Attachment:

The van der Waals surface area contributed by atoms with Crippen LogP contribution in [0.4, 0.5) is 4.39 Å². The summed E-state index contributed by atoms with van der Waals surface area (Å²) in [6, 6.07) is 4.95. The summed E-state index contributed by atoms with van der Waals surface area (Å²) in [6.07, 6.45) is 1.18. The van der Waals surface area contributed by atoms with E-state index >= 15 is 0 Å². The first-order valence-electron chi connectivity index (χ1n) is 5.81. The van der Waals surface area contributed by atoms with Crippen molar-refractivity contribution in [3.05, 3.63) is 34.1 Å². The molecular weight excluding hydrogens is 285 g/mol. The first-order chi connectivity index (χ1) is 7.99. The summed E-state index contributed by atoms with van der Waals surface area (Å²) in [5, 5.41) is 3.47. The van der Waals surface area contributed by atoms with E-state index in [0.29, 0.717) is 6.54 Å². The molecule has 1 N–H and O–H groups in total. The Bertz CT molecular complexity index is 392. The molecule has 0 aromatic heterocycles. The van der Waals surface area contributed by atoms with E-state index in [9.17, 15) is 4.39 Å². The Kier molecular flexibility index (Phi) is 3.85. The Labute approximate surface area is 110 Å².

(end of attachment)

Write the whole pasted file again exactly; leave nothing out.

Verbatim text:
The van der Waals surface area contributed by atoms with Crippen LogP contribution in [0.4, 0.5) is 4.39 Å². The summed E-state index contributed by atoms with van der Waals surface area (Å²) in [6, 6.07) is 4.95. The summed E-state index contributed by atoms with van der Waals surface area (Å²) in [6.07, 6.45) is 1.18. The van der Waals surface area contributed by atoms with E-state index >= 15 is 0 Å². The first-order valence-electron chi connectivity index (χ1n) is 5.81. The van der Waals surface area contributed by atoms with Crippen molar-refractivity contribution in [3.05, 3.63) is 34.1 Å². The molecular weight excluding hydrogens is 285 g/mol. The first-order chi connectivity index (χ1) is 7.99. The summed E-state index contributed by atoms with van der Waals surface area (Å²) in [5, 5.41) is 3.47. The van der Waals surface area contributed by atoms with E-state index in [0.29, 0.717) is 6.54 Å². The molecule has 1 N–H and O–H groups in total. The Bertz CT molecular complexity index is 392. The molecule has 0 aromatic heterocycles. The van der Waals surface area contributed by atoms with E-state index in [9.17, 15) is 4.39 Å². The Kier molecular flexibility index (Phi) is 3.85. The Labute approximate surface area is 110 Å².